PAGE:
Vaping and E-Cigarettes Use by Teens

Vaping is never safe for young adults

In August 2019, the Centers for Disease Control and Prevention (CDC) released a health advisory urging people to avoid e-cigarettes and other vaping devices. An outbreak of severe lung disease related to vaping has caused severe illness and death across the United States.

The American Academy of Pediatrics (AAP) advises that e-cigarette use is NEVER safe for children, young adults, or pregnant or breastfeeding women. Despite their popularity, e-cigarettes are NOT a safe alternative to cigarette smoking. E-cigarettes and vaping devices contain harmful chemicals such as antifreeze (made from one of two chemicals: propylene glycol or ethylene glycol), diethylene glycol, and carcinogens like nitrosamines. Additionally, the nicotine in e-cigarettes is addictive and can harm brain development. This is especially true in the adolescent brain. Studies show that Nicotine exposure triggers an augmented Dopamine response in teenagers whose brains are still in the developmental stage. Secondhand smoke/vapor from e-cigarettes is harmful to growing lungs. Other potential long-term health effects are still unknown.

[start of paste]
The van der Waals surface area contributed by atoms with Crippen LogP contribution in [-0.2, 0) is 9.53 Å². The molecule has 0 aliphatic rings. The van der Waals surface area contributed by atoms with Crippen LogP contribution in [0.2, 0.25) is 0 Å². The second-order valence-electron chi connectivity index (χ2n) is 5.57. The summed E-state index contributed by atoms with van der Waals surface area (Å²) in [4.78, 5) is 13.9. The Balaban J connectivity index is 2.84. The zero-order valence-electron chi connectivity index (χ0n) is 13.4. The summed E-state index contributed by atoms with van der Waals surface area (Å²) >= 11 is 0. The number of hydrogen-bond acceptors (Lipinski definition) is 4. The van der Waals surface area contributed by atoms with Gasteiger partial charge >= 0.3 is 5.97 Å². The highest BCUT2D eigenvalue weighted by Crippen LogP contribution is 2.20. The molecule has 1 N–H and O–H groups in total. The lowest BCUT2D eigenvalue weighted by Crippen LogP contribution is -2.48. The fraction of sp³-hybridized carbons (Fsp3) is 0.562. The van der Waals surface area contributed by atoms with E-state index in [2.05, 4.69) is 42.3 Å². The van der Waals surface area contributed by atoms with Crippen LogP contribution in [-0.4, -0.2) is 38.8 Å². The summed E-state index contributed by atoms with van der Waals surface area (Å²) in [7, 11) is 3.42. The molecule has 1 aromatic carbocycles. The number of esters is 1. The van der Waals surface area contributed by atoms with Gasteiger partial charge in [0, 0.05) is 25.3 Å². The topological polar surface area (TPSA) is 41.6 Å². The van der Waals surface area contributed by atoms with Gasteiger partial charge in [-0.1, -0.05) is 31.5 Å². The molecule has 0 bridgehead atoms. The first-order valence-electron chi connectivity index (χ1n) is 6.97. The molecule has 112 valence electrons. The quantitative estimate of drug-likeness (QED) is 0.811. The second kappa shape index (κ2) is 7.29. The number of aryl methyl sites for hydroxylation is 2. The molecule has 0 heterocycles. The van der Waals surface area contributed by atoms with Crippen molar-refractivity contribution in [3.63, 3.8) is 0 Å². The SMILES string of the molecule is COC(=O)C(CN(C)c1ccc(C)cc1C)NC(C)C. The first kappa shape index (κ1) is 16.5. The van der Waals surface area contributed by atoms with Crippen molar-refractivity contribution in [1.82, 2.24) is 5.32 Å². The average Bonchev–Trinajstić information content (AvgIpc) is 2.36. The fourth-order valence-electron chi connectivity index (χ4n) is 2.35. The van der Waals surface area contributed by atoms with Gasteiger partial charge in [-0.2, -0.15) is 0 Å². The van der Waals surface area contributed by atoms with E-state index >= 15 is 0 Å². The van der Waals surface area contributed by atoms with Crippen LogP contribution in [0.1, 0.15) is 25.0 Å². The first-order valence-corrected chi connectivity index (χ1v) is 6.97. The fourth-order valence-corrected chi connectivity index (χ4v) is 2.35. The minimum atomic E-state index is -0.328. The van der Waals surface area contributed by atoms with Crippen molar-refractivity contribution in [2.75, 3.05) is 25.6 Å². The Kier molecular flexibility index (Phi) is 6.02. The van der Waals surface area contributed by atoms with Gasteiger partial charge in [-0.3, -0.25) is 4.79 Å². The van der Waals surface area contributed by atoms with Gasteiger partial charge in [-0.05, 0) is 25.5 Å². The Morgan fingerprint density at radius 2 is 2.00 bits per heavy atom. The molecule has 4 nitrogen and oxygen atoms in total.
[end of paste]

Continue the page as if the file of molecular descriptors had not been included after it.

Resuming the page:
Nicotine Poisoning

E-cigarette solutions can be poisonous to children and even adults through swallowing or skin contact. A child can be killed by a minimal amount of nicotine: less than half a teaspoon. Fortunately, as of 2016, liquid nicotine is required to be sold in childproof packaging. Symptoms of nicotine poisoning include sweating, dizziness, vomiting, increased heart rate, lethargy, seizures, and difficulty breathing.

Keep your kids safe

If you are an e-cigarette user, you should always keep e-cigarettes, and liquid nicotine locked up and out of the reach of children and follow the specific disposal instructions on the label.If exposure to liquid nicotine occurs, call the local poison center at 1–800–222–1222.

Thank you to a Few Words for publishing this article on Medium.